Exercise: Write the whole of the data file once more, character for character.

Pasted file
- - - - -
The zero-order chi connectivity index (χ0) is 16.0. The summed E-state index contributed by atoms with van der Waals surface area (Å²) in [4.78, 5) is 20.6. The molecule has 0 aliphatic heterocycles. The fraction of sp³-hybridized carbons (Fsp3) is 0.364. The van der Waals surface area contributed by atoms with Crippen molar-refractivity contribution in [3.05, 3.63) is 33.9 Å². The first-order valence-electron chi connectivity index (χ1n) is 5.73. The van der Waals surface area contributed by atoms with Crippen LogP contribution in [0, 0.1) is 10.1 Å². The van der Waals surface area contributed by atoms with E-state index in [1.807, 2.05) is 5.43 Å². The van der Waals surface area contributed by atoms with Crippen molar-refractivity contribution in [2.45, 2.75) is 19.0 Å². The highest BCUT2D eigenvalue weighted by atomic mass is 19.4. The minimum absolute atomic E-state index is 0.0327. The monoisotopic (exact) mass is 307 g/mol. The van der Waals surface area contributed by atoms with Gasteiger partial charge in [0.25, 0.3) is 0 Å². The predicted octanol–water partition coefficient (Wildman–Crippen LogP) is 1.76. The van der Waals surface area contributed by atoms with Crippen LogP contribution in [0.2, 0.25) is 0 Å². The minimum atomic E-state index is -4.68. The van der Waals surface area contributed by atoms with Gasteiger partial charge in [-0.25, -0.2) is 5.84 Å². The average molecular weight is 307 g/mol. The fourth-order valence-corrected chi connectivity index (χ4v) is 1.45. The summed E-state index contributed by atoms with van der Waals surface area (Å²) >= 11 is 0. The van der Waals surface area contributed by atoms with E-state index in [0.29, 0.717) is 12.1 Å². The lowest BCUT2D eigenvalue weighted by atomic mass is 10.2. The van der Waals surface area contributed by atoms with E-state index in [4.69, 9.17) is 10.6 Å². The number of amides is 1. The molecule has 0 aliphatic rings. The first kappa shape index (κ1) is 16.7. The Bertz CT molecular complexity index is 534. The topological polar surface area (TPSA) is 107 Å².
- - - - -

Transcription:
The zero-order chi connectivity index (χ0) is 16.0. The summed E-state index contributed by atoms with van der Waals surface area (Å²) in [4.78, 5) is 20.6. The molecule has 0 aliphatic heterocycles. The fraction of sp³-hybridized carbons (Fsp3) is 0.364. The van der Waals surface area contributed by atoms with Crippen molar-refractivity contribution in [3.05, 3.63) is 33.9 Å². The first-order valence-electron chi connectivity index (χ1n) is 5.73. The van der Waals surface area contributed by atoms with Crippen LogP contribution in [0, 0.1) is 10.1 Å². The van der Waals surface area contributed by atoms with E-state index in [1.807, 2.05) is 5.43 Å². The van der Waals surface area contributed by atoms with Crippen molar-refractivity contribution in [2.45, 2.75) is 19.0 Å². The highest BCUT2D eigenvalue weighted by atomic mass is 19.4. The minimum absolute atomic E-state index is 0.0327. The monoisotopic (exact) mass is 307 g/mol. The van der Waals surface area contributed by atoms with Gasteiger partial charge in [0.25, 0.3) is 0 Å². The predicted octanol–water partition coefficient (Wildman–Crippen LogP) is 1.76. The van der Waals surface area contributed by atoms with Crippen LogP contribution in [0.2, 0.25) is 0 Å². The minimum atomic E-state index is -4.68. The van der Waals surface area contributed by atoms with Gasteiger partial charge in [-0.25, -0.2) is 5.84 Å². The average molecular weight is 307 g/mol. The fourth-order valence-corrected chi connectivity index (χ4v) is 1.45. The summed E-state index contributed by atoms with van der Waals surface area (Å²) >= 11 is 0. The van der Waals surface area contributed by atoms with E-state index in [0.29, 0.717) is 12.1 Å². The lowest BCUT2D eigenvalue weighted by atomic mass is 10.2. The van der Waals surface area contributed by atoms with E-state index in [4.69, 9.17) is 10.6 Å². The number of amides is 1. The molecule has 0 aliphatic rings. The first kappa shape index (κ1) is 16.7. The Bertz CT molecular complexity index is 534. The topological polar surface area (TPSA) is 107 Å².